“Looking at it from Brussels, Lithuania’s foreign policy sometimes looks pathetic. I do not understand how one can criticize the actions of other EU state leaders, like Angela Merkel, François Hollande, or EU Foreign Representative Federica Mogherini. The EU is pursuing a common defence and external relations policy, everyone is trying to work together, whereas the Lithuanian president falls out of line,” Andriukaitis said in an interview with the daily, Lietuvos Rytas.
Andriukaitis, who is in charge of health and food safety in the European Commission, expressed scathing criticism of Lithuanian policy-makers, especially President Dalia Grybauskaitė, who has attacked any moves by the EU to include Moscow in dealing with global issues.
These attacks, Andriukaitis believes, are meant for domestic audiences more than European leaders: “No one pays any attention to this lecturing. It is ridiculous,” he said.
“Lithuanian citizens should have something explained to them,” Andriukaitis insisted. “There was recently a deal on Iran, now Syria is in talks. The world cannot do without Russia in solving these problems. So the question is: when the EU is talking with Russia about Syria and Ukraine, does it have the Lithuanian mandate, since we seem to be constantly annoyed that Moscow is not ignored?”
Lithuanian officials would serve the country’s interests much better, if they cooperated with European politicians in finding a compromise rather than inciting tensions, he said. “Lithuania does not have eternal enemies or eternal friends. There are only eternal interests. Therefore we must act in the way that would make the Lithuanian people safer and better-off,” Andriukaitis said.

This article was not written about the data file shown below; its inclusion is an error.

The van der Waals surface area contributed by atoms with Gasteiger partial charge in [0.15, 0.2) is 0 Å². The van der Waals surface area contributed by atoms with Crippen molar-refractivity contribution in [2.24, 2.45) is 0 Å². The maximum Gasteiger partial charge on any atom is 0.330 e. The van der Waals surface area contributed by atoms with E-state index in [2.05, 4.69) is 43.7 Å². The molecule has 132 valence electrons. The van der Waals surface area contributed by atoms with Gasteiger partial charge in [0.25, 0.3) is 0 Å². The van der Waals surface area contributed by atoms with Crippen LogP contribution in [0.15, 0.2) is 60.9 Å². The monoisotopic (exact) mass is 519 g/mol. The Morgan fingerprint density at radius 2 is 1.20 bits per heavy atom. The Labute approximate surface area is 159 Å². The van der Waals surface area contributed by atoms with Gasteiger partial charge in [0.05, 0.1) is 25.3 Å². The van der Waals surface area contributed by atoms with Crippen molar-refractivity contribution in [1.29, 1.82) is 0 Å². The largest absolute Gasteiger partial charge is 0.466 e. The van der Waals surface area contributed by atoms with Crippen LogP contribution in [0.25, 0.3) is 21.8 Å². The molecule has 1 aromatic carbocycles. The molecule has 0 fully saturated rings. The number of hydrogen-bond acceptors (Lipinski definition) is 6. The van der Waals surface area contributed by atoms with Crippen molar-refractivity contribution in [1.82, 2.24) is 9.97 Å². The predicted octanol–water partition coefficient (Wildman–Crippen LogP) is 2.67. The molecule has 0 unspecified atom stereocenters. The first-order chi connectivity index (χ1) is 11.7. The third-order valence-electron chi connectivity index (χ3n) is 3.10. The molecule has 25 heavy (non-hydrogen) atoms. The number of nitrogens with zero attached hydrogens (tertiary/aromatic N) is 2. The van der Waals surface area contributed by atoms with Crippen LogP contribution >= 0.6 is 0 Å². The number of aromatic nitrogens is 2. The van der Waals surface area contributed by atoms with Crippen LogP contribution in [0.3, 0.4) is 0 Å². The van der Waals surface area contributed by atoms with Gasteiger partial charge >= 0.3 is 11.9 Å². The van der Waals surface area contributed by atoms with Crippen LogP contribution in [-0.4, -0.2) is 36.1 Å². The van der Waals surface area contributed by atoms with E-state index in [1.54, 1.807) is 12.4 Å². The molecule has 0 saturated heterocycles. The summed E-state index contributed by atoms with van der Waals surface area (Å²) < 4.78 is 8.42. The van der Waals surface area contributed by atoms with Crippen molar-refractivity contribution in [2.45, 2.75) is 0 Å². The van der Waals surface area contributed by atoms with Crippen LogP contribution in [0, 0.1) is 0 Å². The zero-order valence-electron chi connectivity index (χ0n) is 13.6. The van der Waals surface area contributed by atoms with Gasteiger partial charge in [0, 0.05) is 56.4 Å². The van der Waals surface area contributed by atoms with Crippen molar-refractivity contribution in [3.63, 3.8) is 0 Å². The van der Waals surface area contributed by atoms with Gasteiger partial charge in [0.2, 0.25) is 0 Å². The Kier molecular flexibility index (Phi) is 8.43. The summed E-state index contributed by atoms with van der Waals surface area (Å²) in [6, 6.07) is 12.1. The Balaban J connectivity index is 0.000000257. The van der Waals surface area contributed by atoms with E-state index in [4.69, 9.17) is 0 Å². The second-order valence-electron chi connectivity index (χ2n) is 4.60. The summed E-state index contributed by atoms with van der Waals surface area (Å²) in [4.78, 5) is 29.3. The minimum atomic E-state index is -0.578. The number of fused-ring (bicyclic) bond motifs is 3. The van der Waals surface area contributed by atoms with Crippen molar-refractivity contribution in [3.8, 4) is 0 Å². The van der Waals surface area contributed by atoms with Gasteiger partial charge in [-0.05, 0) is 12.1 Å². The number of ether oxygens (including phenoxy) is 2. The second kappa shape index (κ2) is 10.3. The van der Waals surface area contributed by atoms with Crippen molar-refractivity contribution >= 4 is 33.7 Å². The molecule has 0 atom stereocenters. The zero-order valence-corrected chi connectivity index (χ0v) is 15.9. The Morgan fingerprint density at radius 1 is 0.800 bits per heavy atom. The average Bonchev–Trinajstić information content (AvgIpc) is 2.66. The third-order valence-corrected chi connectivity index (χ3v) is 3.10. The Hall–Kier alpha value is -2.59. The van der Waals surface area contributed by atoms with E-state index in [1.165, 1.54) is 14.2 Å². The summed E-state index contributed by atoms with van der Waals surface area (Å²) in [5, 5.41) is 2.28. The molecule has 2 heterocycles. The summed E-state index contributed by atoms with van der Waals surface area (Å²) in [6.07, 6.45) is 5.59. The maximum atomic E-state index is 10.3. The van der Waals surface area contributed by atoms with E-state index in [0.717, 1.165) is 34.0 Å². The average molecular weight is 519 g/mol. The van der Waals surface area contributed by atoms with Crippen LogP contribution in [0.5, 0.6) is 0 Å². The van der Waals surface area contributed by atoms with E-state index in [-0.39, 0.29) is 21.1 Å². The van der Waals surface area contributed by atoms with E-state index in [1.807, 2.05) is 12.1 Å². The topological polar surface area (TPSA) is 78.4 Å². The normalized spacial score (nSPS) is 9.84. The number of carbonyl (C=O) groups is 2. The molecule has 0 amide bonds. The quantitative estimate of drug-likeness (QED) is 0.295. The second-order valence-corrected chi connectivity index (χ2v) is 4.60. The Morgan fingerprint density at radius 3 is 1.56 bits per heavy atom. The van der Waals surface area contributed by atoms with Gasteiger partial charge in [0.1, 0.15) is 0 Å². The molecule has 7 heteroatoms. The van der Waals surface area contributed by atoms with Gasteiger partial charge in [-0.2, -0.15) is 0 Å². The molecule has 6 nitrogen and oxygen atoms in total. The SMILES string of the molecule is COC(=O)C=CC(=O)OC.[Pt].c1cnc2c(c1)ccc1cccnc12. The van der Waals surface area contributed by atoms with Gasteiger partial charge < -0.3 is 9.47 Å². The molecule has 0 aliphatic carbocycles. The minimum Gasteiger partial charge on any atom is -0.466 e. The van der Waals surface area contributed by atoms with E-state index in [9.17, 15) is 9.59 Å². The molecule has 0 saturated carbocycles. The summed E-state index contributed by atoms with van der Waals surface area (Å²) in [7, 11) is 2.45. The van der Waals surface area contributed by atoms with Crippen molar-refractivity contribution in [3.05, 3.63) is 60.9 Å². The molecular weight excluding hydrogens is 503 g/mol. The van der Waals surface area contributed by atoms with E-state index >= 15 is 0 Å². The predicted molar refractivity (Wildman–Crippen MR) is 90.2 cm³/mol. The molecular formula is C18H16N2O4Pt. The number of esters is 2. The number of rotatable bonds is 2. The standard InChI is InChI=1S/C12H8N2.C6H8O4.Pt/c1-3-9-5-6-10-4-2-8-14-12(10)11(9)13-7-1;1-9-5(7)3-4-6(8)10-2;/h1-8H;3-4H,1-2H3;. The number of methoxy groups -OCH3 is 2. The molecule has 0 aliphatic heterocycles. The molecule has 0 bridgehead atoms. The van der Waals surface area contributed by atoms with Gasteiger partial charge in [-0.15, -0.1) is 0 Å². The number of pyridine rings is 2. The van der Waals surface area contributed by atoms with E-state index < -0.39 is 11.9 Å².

“The EU must talk to Russia,” he continued. “Great differences of opinion will remain, but there are problems that we can be slowly solving. No one is going to break any principles.
“Besides, there’s no need to pretend that Ukraine is doing everything right. It has problems of its own. Reforms are too slow. As friends of the Ukrainians, we are telling them where they must work harder. A dialogue always and with everyone is good.”
He also criticized President Grybauskaitė for usurping the country’s foreign policy from the government and Foreign Minister Linas Linkevičius, a fellow social democrat.
“There should not be two foreign policies in Lithuania,” Andriukaitis said. “The government’s political programme, endorsed by the Seimas [parliament], defines foreign policy. It’s a binding document that should guide all state institutions.”
The president should be involved in Lithuania’s foreign policy, but not lead it, Andriukaitis insisted.
“The foreign minister is not the president’s squire. He must implement the government’s programme and not someone else’s,” he said.